|It looks like they are eating broccolli - great meal!|
The questions come from an article in the Chicago Tribune by Gregory Karp of Spending Smart, Quiz: Your money literacy, presented online at the Baltimore Sun. After discussing the questions, you should read Mr. Karp's answers.
1.Would you rather have $1,000 or a penny doubled every day for a month?
2. Do your credit scores rise when you get a higher-paying job?
3. Is a household budget meant to restrict your spending?
4. Should a child's weekly allowance be tied to household chores?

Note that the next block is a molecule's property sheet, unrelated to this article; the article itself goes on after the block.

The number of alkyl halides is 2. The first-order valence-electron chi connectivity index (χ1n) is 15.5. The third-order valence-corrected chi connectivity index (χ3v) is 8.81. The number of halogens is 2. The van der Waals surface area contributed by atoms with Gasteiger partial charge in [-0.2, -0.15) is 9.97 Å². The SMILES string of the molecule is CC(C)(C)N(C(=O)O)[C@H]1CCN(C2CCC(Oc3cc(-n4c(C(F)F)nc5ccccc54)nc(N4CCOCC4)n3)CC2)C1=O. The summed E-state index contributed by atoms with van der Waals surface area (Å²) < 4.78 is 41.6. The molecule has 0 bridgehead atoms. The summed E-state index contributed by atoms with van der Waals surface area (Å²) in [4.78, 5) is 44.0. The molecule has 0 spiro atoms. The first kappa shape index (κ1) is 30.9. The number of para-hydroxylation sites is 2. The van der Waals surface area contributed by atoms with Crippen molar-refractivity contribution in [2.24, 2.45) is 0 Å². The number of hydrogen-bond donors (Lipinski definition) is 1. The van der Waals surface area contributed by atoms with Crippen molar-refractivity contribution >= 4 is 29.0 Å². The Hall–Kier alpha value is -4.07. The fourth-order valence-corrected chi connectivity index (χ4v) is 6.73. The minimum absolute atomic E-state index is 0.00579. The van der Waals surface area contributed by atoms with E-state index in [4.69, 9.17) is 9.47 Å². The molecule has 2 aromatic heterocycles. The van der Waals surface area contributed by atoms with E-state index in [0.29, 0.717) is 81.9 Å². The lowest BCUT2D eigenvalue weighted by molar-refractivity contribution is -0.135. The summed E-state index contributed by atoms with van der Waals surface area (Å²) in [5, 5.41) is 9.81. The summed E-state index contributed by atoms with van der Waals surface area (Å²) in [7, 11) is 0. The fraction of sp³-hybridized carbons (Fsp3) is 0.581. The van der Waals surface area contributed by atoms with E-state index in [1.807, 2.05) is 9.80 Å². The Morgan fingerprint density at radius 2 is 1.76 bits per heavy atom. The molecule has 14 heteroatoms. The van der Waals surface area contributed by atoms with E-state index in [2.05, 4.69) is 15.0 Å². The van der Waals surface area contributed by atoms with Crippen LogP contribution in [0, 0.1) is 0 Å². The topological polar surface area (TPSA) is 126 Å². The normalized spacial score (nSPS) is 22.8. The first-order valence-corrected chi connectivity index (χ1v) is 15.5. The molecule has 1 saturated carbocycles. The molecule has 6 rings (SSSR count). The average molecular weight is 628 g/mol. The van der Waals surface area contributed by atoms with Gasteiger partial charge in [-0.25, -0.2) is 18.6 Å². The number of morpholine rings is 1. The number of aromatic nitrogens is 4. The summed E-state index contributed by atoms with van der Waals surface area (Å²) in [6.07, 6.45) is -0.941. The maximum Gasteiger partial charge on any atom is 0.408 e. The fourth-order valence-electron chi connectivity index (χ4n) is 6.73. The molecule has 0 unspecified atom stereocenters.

5. Should I pay off highest interest rate debt first?
6. What is the only official site for getting your credit report?
7. If a thief steals your credit card and charges $1,000, you're responsible for how much?
8. Which investment is likely to provide the highest returns over time: stocks, bonds or certificates of deposit?
9. True or false: You must buy eyeglasses and contact lenses from an eye doctor.
10. What is the form that discloses how financial advisers are paid?
11. Which is more expensive for a family of four: food or financing a new car?
12. How many credit scores do you have?
13. How large should your emergency fund be?
Part of the process of course is discussing the terms. Kids know what an allowance is but probably don't know what a credit report is or even a household budget.